Everyone has a stake in defending freedom of the press

It seems difficult some days to get what are typically referred to as “the media” to agree on whether the Sun rose from the East or the West, so different are our perspectives.

Upon one point, though, there is large-scale agreement with only minor dissent: Donald Trump poses the largest democratic threat in memory to the craft of journalism’s efforts to perform its role.

Journalism, most days, is less of a job than a service. It houses less of an agenda than its detractors theorize; our work is more driven by a determination and an objective of greater transparency and insight. The media’s ambitions are to represent the public as surrogates, as curious and inveterate premium-seat spectators of power, and as voices for those who have not the privilege of seeking answers to important questions.

Thus, as we have seen frighteningly in recent times in several countries, media pose a risk to ideologues and demagogues alike, for they call their babies ugly at inopportune moments and pose discomfort at uncomfortable times. We are not there to get along and coddle, but to build communities by watching and asking when there is an abiding reason, and democrats on the right, left and in between have understood this principle of open society for centuries.

But Donald Trump hasn’t.

And in his short shelf-life as more than a New York tabloid-friendly businessman, we have had to ask: Is he racist? Is he misogynist? Is he corrupt? Is he of sound mind? Is he undermining world order? Is he anything approaching presidential?

Presidents before him have gulped, sighed, sworn and taken the heat under the sweltering lights of the cameras. But Trump is a different species; he has doubled down on fabrication, sown tribalist fury and dared call media—the very representatives of those who elect—as an “enemy of the people” as purveyors of “fake news,” a term he tosses out to describe whatever he finds disagreeable.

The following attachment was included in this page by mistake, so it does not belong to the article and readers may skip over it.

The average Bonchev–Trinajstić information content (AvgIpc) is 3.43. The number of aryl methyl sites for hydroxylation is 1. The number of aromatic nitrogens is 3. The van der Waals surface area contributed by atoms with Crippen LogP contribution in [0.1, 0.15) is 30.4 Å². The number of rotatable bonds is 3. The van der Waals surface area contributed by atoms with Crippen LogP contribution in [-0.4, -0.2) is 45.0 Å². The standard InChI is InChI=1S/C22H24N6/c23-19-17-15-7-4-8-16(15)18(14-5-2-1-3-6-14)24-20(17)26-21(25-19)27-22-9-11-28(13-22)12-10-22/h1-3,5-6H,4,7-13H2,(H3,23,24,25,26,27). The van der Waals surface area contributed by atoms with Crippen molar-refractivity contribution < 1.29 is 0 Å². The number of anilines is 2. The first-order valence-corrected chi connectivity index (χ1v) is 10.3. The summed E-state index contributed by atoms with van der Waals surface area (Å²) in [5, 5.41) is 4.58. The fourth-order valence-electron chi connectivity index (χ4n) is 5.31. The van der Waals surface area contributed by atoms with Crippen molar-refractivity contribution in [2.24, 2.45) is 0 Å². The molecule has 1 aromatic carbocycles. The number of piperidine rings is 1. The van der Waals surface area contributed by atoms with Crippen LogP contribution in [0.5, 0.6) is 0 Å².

That there are Americans who believe this is, I suppose, a responsibility of everyone: not only the officials who manipulate, not just the public that does not take time to examine, but the media themselves for not making their case as essential ingredients in the mix.

It is an acute issue for those amid the Trump camp who feel recently disenfranchised by everything from personal choice to globalization, but it is a phenomenon familiar to ethnic, indigenous, female, gay and other less privileged communities that have felt little if any validation by mainstream media of their institutional discrimination.

Today, hundreds of news organizations will do what we are doing: raise their concerns that Trump’s bluster is a threat to a free press, is a threat to all politics and quadrants of life, to the cornerstones of civil society, and not least of which to the physical well-being of the practitioners.

In such hostile and condoning circumstance, it is risking lives.

You, as our readers, have a choice.

You can determine that what we do will ride out the anti-intellectual appeasement to the ill-informed for a stretch of time that will ultimately pass in the night and be riddled with ridicule in retrospect.  You can take lightly the tweets, the podium fulmination, the daring of the crowds to jeer and vilify those there to chronicle the spectacle of the speeches, and the outrage of the rhetoric.

Or you can defend us, as part of defending yourselves, from an onslaught of unprecedented disinformation, guileless lies, and coarse divisiveness that will splay the delicate fabric of society that politics ought to strengthen.

It is not in media’s hands. It is in yours.

What I hope is that responsible journalism will find a more valuable, appreciated place in your midst, that you will recognize that what we attempt to provide is of value that you do not wish to suffer or lose. What I also hope is that bringing wider attention to this matter will help those among us who have served in good faith—particularly those below the border—in averting further abuse and intimidation.

History has many examples of this period of media-baiting as the beginning of the end of what we hold dear. And if it can happen in America, it will surely continue to happen elsewhere.

Today, well-meaning people have to stand united to end the violent, rights-restricting episodes out of conscience for the wider goals of discourse and accountability.  There is little other choice.

Press freedom is your freedom, too.

Kirk LaPointe is editor-in-chief of Business in Vancouver Media Group and vice-president, editorial, of Glacier Media.